Is the Porsche 911 GT2 RS worth it?


The 2017 Porsche 911 GT2 RS is brutally powerful and brutally expensive. But that fades into insignificance when you compare it to the hypercars on offer today, says Andrew Frankel

If you want to feel how fast is the new Porsche 911 GT2 RS in a straight line, I have an idea that may help. The good news is that it doesn’t require you to borrow a GT2 RS, which is just as well because, at the time of writing, there are precisely none in the country.

All you need in fact is any half decent, modern car, a long straight road, a decent surface, and the certainty there are no other road users around to be in the least bit inconvenienced or endangered by what you’re going to do next.

Drive at around 60mph and then hit the brakes as hard as you can – really give that ABS a workout. I’m sure we’ve all done emergency stops before, but we don’t really focus on the forces involved because we’re usually thinking about something else at the time: not crashing, for instance. Relieved of this intellectual burden you can concentrate entirely on the experience of being flung into your seat belt as hard as your ventilated discs can manage. It’s quite a violent sensation and that’s because, if your car has decent tyres and brakes, chances are you’ll be decelerating at greater than the force of gravity.

Rewind the experience in real time and you have an idea of how the GT2 RS accelerates.

With just two driven wheels, it manages to accelerate at the same rate as other cars decelerate: an emergency stop in reverse. Every time you hit the gas in first gear, the GT2 RS emulates an emergency stop in reverse. This is not some limited edition hypercar, but a standard production Porsche model. By any standards, this is completely nuts.

But it’s not the craziest thing this car can do. While we’re in the mood to measure g-force, when I drove it on the Silverstone Grand Prix circuit it recorded an average of 1.6g in both left and right turns and did so on street tyres. Any road car that could pull just 1g laterally had a great deal of grip.

If g-forces were the only thing that the GT2 RS had to boast, it would still end up in the same category as every other GT2 I’ve driven: spectacular but not worth the extra outlay over the GT3 version or, in the case of the original 993-series GT2 of 1995, the very great 3.8 Carrera RS.

What you don’t expect when you approach this car, fully aware of its 691bhp output, its outright production car Nürburgring lap record and its monstrous aero pack and titanium roll cage, is to find anything in the least bit civilised – but it almost is.

I picked the car up in Swindon and made my way via a random two-hour cross-country route to Silverstone. On the way I discovered two things, one entirely expected, then other absolutely not.

It was no surprise at all to find that the performance was all but unusable. What I did not see coming was that this didn’t bother me at all. Be very suspicious of a review based on a public road assessment alone that claims to have scratched beyond the surface of the GT2 RS. Now, yes, I did know I had at least 10 laps of the full Silverstone Grand Prix circuit waiting for me and that would have helped, but the stuff I’d expected to get in the way simply wasn’t there. The ride was better than adequate; it was actually quite good for this kind of car. Noise levels at legal speeds were perfectly acceptable and I had the full range of Porsche navigation, music and climate refinement to keep me comfortable, entertained and on the right road.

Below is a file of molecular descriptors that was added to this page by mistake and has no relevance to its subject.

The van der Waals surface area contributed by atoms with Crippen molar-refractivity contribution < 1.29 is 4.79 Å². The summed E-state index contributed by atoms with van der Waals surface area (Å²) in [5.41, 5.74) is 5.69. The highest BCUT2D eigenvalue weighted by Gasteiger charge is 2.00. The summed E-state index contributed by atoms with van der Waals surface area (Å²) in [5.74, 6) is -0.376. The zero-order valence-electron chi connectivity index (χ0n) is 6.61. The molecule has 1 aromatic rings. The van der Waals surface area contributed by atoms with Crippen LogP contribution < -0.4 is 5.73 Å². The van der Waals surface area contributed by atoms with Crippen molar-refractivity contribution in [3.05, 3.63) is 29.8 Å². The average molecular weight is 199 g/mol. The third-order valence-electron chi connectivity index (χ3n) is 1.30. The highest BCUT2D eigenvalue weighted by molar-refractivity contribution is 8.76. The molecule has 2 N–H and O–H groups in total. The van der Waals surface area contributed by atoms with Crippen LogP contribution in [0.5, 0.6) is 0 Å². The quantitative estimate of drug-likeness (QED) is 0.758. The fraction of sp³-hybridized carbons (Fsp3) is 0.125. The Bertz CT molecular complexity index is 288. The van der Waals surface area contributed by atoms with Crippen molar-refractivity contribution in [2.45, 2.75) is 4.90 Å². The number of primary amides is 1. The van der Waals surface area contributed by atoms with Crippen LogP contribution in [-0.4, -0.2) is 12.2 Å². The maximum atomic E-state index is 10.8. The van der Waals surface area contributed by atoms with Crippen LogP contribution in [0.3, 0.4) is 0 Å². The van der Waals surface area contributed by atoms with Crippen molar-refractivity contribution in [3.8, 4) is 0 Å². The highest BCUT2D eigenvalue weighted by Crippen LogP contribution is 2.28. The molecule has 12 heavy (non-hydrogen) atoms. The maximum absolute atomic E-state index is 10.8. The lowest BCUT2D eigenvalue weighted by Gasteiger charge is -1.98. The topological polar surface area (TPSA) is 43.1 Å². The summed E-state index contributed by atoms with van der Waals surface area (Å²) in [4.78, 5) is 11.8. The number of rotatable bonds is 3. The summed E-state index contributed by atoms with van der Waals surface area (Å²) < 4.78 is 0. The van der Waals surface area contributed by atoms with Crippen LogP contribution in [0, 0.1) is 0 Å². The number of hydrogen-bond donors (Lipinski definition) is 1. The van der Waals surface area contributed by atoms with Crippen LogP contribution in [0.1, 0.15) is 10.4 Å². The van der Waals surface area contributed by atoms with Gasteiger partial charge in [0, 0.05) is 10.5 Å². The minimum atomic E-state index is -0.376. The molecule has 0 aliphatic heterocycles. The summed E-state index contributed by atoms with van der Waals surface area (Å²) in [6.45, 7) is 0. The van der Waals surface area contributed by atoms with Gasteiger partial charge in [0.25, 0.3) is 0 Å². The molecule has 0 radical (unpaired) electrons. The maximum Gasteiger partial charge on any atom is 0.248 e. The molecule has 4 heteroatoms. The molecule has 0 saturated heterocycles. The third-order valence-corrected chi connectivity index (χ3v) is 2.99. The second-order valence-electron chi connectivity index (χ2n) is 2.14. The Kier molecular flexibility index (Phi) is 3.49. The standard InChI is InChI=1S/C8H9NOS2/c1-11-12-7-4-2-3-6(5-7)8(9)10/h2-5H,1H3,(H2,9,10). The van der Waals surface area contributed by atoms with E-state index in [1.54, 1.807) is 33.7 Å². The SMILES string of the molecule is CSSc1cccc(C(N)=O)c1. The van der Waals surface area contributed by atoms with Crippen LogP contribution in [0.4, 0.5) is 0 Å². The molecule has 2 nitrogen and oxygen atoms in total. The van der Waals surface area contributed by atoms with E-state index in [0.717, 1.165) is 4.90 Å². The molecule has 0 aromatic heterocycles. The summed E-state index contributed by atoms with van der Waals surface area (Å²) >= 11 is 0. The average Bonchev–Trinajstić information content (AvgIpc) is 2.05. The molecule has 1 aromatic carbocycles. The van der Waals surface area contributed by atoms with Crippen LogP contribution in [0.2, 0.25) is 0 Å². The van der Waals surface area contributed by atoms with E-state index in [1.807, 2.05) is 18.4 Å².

But something still gnawed away at me, probably the memory of lightly damaging this car’s predecessor back in 2010 while failing to drift it past a photographer on a private airfield. With only 610bhp, that car was exceptionally spiky on the limit, especially when the turbos chimed in. What would this one be like with almost 700bhp?

It’s a pure and simple delight.

At Silverstone, everything else on the track became a mere obstacle, and there was some quick stuff there that day. But it was the balance of the chassis and the way the engine delivered its monster torque that I’ll remember most. Because it lets you control the power so minutely, once your head has acclimatised to the forces to which it’s being subjected, it’s actually quite an easy car to drive, at least compared to every other GT2 RS I’ve driven. That’s the reason, every bit as much as its extra power, that it’s over half a minute quicker around the ‘Ring than the last one. In all honesty, I’ve never felt a more confidence inspiring GT2, and confidence does wonders for lap times.

It sounds wonderful too with a deep, rude roar, unapologetically that of a forced induction flat six and not at all unlike a late 1970s 935 which, I am given to believe, is exactly what Porsche was trying to achieve.

So despite the fact it’s turbocharged, and can only be ordered with two pedals, I find myself concluding that for the first time, this is a GT2 RS I’d prefer to even the latest GT3 RS, itself a pretty wondrous machine. In short, it is the most exciting street 911 I’ve driven and one of the most exciting road cars, period. And yes, its £207,506 price tag seems quite high, but only until you consider all those hypercars costing nearly a million that wouldn’t even keep up with it around a decent track. In that context, it seems rather closer to a bargain.

2017 Porsche 911 GT2 RS
Price: £207,506
Engine: 3.8 litres, flat six cylinders, twin-turbocharged petrol
Power: 691bhp @ 7000rpm
Torque: 553lb ft @ 2250-4000rpm
Weight: 1470kg
Transmission: seven-speed dual clutch automatic
0-62mph: 2.8sec
Top speed: 211mph
Economy: 23.9mpg
CO2: 269g/km


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